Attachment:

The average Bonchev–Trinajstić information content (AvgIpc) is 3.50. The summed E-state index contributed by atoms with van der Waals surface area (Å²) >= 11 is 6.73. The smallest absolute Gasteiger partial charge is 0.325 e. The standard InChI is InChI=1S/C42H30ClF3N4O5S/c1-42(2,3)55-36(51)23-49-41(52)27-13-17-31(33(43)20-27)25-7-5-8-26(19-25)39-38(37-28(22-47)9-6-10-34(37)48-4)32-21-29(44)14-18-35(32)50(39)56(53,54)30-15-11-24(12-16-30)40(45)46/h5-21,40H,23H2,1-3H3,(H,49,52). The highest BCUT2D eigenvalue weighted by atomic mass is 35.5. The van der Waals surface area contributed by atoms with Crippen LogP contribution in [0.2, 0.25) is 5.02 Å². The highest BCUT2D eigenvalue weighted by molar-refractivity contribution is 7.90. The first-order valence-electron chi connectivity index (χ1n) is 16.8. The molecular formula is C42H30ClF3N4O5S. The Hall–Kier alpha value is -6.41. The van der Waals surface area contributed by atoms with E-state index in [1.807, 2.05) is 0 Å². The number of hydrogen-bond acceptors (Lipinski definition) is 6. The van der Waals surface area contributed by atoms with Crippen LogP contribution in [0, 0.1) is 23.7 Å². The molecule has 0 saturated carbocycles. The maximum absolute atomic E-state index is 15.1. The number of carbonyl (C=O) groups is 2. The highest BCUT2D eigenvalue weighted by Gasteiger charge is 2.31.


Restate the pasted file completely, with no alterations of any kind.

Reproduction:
The average Bonchev–Trinajstić information content (AvgIpc) is 3.50. The summed E-state index contributed by atoms with van der Waals surface area (Å²) >= 11 is 6.73. The smallest absolute Gasteiger partial charge is 0.325 e. The standard InChI is InChI=1S/C42H30ClF3N4O5S/c1-42(2,3)55-36(51)23-49-41(52)27-13-17-31(33(43)20-27)25-7-5-8-26(19-25)39-38(37-28(22-47)9-6-10-34(37)48-4)32-21-29(44)14-18-35(32)50(39)56(53,54)30-15-11-24(12-16-30)40(45)46/h5-21,40H,23H2,1-3H3,(H,49,52). The highest BCUT2D eigenvalue weighted by atomic mass is 35.5. The van der Waals surface area contributed by atoms with Crippen LogP contribution in [0.2, 0.25) is 5.02 Å². The highest BCUT2D eigenvalue weighted by molar-refractivity contribution is 7.90. The first-order valence-electron chi connectivity index (χ1n) is 16.8. The molecular formula is C42H30ClF3N4O5S. The Hall–Kier alpha value is -6.41. The van der Waals surface area contributed by atoms with E-state index in [1.807, 2.05) is 0 Å². The number of hydrogen-bond acceptors (Lipinski definition) is 6. The van der Waals surface area contributed by atoms with Crippen LogP contribution in [0, 0.1) is 23.7 Å². The molecule has 0 saturated carbocycles. The maximum absolute atomic E-state index is 15.1. The number of carbonyl (C=O) groups is 2. The highest BCUT2D eigenvalue weighted by Gasteiger charge is 2.31.